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Challenge ahead for Tim Murphy

Tom Fontaine
| Friday, Jan. 27, 2012

U.S. Rep. Tim Murphy has never been seriously challenged in five previous runs for Congress.

Now, the Republican from Upper St. Clair is under attack with conservative groups branding him a liberal and a Democrat challenger saying Murphy is too tied to partisan politics. Another potential danger, observers say, is that the reapportioned 18th District will include new voters with no loyalties to the incumbent.

"The congressman has not had to bloody his knuckles on doors before. This time, he's got some significant opposition," said political analyst Gerald R. Shuster, a University of Pittsburgh professor.

Murphy has never been opposed in a congressional primary. His closest November race was a 16-point win.

Murphy campaign staffers, however, said the congressman has never taken a race lightly and has worked in Washington to represent constituents' interests, not his own -- helping to explain his lopsided wins.

This year, he faces opposition in the GOP primary from Evan Feinberg, 27, of Upper St. Clair, a former aide to Republican Sens. Tom Coburn and Rand Paul who worked as a policy researcher with the conservative Heritage Foundation.

To date, one Democrat has entered the race: Democratic Washington County Commissioner Larry Maggi of Buffalo Township, a former county sheriff and state trooper who served in the Marines.

"There are two liberals in the race and one conservative," Feinberg said.

The conservative group Club for Growth, formerly headed by Pennsylvania Sen. Pat Toomey, has run four TV ads this month criticizing Murphy's record. It points to votes to support earmarks, bail out mortgage giants Freddie Mac and Fannie Mae, eliminate secret ballots in union elections and expand the State Children's Health Insurance Program. Each ad refers to Murphy as a "liberal."

The U.S. Congress Votes Database shows Murphy has voted with the GOP 92 percent of the time since last January. Six of the state's other Republican congressmen did so more often, while four did less frequently. In the Senate, Toomey, regarded by some as the standard-bearer for conservatives, has voted with the GOP 90 percent of the time in that span.

Club for Growth spent $106,622 on its Murphy-related ads, according to the Washington-based Center for Responsive Politics, but the interest group hasn't decided whether it will endorse Feinberg.

Observers said Maggi is hoping to benefit from a rugged GOP primary. Although Maggi said Murphy is in "lockstep" with his party, of himself he said, "I'm a Democrat, but I'm very moderate and I'm very much my own man. I'm not going to be led around by the nose by anybody. I'm pro-life, pro-gun and fiscally conservative."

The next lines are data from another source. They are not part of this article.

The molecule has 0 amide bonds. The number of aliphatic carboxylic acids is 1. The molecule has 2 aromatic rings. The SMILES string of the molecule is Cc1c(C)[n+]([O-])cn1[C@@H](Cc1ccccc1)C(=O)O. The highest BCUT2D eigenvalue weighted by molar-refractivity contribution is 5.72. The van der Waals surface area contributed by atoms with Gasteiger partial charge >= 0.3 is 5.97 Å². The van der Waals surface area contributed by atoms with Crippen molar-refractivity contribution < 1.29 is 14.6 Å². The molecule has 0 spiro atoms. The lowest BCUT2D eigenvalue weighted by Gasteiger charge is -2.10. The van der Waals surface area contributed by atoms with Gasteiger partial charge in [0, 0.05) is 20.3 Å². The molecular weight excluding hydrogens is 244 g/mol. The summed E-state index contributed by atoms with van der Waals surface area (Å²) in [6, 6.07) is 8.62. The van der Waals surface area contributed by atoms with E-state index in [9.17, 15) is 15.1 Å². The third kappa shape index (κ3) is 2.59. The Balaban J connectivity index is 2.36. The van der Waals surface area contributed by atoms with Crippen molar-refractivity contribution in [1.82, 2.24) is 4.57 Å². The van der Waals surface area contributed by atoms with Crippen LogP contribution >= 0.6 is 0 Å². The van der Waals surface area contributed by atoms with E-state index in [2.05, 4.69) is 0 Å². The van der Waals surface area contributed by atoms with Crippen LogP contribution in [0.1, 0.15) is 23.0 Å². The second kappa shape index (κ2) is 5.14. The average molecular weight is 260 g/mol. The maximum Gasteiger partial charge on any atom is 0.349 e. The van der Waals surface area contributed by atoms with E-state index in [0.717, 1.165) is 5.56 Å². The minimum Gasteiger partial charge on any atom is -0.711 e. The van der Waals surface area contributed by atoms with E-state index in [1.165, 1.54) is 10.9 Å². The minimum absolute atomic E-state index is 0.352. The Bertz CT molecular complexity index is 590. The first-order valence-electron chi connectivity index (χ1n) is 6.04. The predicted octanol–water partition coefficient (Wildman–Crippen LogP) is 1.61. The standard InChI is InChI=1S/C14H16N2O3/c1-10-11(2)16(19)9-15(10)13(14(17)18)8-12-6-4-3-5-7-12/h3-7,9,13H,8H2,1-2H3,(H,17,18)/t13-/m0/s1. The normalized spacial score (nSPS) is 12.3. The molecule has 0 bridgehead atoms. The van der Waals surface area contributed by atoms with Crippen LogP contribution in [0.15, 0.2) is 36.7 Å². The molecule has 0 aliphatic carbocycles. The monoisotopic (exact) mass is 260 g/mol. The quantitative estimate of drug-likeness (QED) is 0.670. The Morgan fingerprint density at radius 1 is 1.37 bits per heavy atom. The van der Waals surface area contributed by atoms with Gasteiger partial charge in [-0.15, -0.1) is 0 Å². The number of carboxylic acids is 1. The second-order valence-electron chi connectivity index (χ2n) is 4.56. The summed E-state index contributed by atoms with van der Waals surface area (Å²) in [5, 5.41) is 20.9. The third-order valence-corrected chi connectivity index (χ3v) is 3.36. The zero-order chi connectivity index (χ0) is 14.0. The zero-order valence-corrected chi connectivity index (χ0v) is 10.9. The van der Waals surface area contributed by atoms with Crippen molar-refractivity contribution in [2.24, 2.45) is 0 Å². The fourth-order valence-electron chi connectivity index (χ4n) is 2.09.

The National Republican Congressional Committee, however, noted a day after Maggi declared his candidacy that he supported a 22 percent tax increase in one of his first acts as commissioner.

That vote doesn't appear to have harmed Maggi locally, where he was top vote-getter in the last three commissioner races.

"I don't know much about Murphy, but Maggi is a down-to-earth guy. I think Murphy will have problems," said Clyde Yater, 69, of Canton outside Washington, who is new to the 18th District.

Observers see a challenge ahead for Murphy.

"There are enough cracks in his record to draw ire from those on the right who demand absolute orthodoxy in their votes," said Chris Borick, a political science professor at Muhlenberg College in Allentown.

"At the same time, given the unbelievably partisan nature of politics right now, when someone who is considered middle-of-the-road votes with his party 92 percent of the time, there is room for Democrats to attack him as being a partisan operative who is contributing to the gridlock in Washington," Borick said.

Murphy said he will "continue to make my top priority working on issues that matter to Southwestern Pennsylvania families," such as repealing President Obama's health care legislation, cutting spending and creating jobs in the energy sector. Murphy is a member of the House Energy Committee.

Harrisburg-based GOP strategist Charlie Gerow said he believes Murphy will put together a strong campaign.

"When members of Congress are challenged, and they don't take it seriously, they are often called former congressmen," he said.

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